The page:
What is an Auditory Processing Disorder?

In broad terms, an Auditory Processing Disorder (APD) refers to how the central nervous system (CNS) uses auditory information.  APD is also referred to as a Central Auditory Processing Disorder (CAPD). People with APD or CAPD have difficulty processing and interpreting auditory information even with normal hearing sensitivity. With this type of disorder, one can hear within normal limits, but the brain struggles to interpret a message fully. A child with APD has difficulty understanding orally presented information, especially in the presence of competing signals and background noise. One thing that is also important to understand about APD is that it is an auditory deficit, not the result of other higher-order cognitive, language, or related disorder.

How APD is diagnosed?

The model used at Hearing Specialists Inc. to diagnose APD in children is the Buffalo Model test battery, developed by Dr. Jack Katz. This testing procedure utilizes three different listening situations to measure a child or student’s performance in four categories: Decoding, Tolerance-Fading Memory, Integration and Organization. At Hearing Specialists Inc. we assess children 6 years of age and older and compare their performance, on each test, to standardized norms for their age group. 

What are the symptoms?

There are many symptoms that a child can display with an Auditory Processing Disorder, and can vary depending on what area/s of the brain the deficit originates. Some people have deficits in one area; others have a deficit in multiple areas (i.e.  Decoding, Tolerance-Fading Memory, Integration and Organization) Some symptoms in children with APD are:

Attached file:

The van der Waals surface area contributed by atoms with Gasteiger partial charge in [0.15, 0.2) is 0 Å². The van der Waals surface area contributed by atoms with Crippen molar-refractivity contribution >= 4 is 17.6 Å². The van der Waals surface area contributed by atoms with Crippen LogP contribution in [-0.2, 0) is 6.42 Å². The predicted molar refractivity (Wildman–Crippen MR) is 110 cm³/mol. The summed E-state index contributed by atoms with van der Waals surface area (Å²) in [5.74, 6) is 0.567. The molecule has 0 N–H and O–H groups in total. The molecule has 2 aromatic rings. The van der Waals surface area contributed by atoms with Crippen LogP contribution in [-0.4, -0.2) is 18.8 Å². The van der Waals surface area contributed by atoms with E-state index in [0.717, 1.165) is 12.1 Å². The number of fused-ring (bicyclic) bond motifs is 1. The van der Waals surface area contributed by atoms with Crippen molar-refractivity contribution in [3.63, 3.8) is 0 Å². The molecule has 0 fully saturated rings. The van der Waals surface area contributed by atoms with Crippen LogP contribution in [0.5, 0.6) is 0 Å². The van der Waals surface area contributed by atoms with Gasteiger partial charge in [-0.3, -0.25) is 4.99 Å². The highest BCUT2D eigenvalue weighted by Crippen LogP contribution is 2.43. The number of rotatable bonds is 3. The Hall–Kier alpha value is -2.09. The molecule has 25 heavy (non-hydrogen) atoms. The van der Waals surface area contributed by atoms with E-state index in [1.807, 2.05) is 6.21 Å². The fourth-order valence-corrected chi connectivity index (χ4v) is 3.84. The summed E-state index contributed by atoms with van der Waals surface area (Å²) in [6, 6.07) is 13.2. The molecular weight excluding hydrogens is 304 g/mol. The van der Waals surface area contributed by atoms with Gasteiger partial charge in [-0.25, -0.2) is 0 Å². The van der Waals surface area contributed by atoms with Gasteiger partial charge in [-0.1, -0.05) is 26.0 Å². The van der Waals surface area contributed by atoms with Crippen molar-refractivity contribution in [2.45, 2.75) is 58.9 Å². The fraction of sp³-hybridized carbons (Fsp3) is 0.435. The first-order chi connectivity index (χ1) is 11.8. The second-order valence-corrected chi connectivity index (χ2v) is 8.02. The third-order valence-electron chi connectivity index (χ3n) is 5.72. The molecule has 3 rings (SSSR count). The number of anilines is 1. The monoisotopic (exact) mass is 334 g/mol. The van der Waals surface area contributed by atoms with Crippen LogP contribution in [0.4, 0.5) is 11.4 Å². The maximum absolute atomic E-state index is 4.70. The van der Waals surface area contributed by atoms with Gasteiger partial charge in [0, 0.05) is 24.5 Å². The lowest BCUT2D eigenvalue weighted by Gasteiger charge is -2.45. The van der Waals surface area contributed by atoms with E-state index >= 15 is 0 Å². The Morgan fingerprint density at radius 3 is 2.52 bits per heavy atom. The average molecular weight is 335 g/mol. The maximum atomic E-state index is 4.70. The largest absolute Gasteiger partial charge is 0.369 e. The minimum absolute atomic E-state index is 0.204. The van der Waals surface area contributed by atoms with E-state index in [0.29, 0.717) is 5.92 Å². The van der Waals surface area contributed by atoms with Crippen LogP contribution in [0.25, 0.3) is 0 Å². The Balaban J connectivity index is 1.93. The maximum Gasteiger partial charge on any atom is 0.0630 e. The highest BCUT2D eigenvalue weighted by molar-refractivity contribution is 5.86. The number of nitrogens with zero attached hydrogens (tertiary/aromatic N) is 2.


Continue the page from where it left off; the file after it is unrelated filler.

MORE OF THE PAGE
• Difficulty quickly and accurately processing speech
  • Difficulty understanding what is said
  • Difficulty listening in noisy environments
  • Difficulty with remembering directions and auditory information
  • Difficulty with organization
  • Difficulty academically especially with reading, spelling and phonics

Who is a candidate for testing?

Any child who has a suspected hearing and/or listening problem pertaining to academic problems. For example, asking for multiple repetitions, trouble copying down or retaining oral instructions, difficulty with phonics or reading comprehension and those who are easily distracted by noise. Age 7 is generally the preferred age to test for APD due to stronger normative data. No less than 6 years of age should be tested. A child must have a receptive and expressive vocabulary. The goal is to rule out or identify an Auditory Processing Disorder.

When, where and how is testing conducted?

The Auditory Processing Evaluation includes a complete diagnostic Audiologic Evaluation, detailed case history, including The Buffalo Model Questionnaire and full Test Battery. Testing will be performed on Friday mornings from 9:30 – 11:30 AM. Patients and parents should arrive at 9:00 AM to fill out all paperwork necessary for the testing and report. We will allow two hours for testing in the morning so that the child is alert and will have time for breaks between each listening session. We are located in close proximity to the Willow Grove Exit of the PA turnpike at 723 Fitzwatertown Rd. Willow Grove, PA 19090. Please feel free to call our office for scheduling or more information at 215-659-8805.